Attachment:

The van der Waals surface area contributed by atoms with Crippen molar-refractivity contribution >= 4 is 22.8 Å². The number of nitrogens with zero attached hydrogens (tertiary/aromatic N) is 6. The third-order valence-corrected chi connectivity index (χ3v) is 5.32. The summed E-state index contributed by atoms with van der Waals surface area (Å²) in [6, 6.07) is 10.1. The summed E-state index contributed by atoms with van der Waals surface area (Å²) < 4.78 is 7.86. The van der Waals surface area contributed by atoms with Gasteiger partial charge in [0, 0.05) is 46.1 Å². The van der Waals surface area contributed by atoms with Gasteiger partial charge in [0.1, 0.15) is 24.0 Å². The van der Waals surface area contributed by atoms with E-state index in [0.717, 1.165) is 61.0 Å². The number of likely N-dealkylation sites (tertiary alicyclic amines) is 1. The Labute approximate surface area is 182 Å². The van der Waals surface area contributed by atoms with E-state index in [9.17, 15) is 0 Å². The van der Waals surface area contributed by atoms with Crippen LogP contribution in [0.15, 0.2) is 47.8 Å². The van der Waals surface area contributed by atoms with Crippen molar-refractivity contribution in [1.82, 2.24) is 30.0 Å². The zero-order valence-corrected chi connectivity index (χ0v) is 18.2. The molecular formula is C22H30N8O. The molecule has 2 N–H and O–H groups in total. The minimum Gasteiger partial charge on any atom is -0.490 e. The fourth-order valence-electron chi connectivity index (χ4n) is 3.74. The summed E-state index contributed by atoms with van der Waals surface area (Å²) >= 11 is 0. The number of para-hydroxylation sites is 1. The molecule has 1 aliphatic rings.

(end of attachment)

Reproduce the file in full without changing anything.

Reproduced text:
The van der Waals surface area contributed by atoms with Crippen molar-refractivity contribution >= 4 is 22.8 Å². The number of nitrogens with zero attached hydrogens (tertiary/aromatic N) is 6. The third-order valence-corrected chi connectivity index (χ3v) is 5.32. The summed E-state index contributed by atoms with van der Waals surface area (Å²) in [6, 6.07) is 10.1. The summed E-state index contributed by atoms with van der Waals surface area (Å²) < 4.78 is 7.86. The van der Waals surface area contributed by atoms with Gasteiger partial charge in [0, 0.05) is 46.1 Å². The van der Waals surface area contributed by atoms with Gasteiger partial charge in [0.1, 0.15) is 24.0 Å². The van der Waals surface area contributed by atoms with E-state index in [0.717, 1.165) is 61.0 Å². The number of likely N-dealkylation sites (tertiary alicyclic amines) is 1. The Labute approximate surface area is 182 Å². The van der Waals surface area contributed by atoms with E-state index in [9.17, 15) is 0 Å². The van der Waals surface area contributed by atoms with Crippen LogP contribution in [0.15, 0.2) is 47.8 Å². The van der Waals surface area contributed by atoms with Crippen molar-refractivity contribution in [1.82, 2.24) is 30.0 Å². The zero-order valence-corrected chi connectivity index (χ0v) is 18.2. The molecular formula is C22H30N8O. The molecule has 2 N–H and O–H groups in total. The minimum Gasteiger partial charge on any atom is -0.490 e. The fourth-order valence-electron chi connectivity index (χ4n) is 3.74. The summed E-state index contributed by atoms with van der Waals surface area (Å²) >= 11 is 0. The number of para-hydroxylation sites is 1. The molecule has 1 aliphatic rings.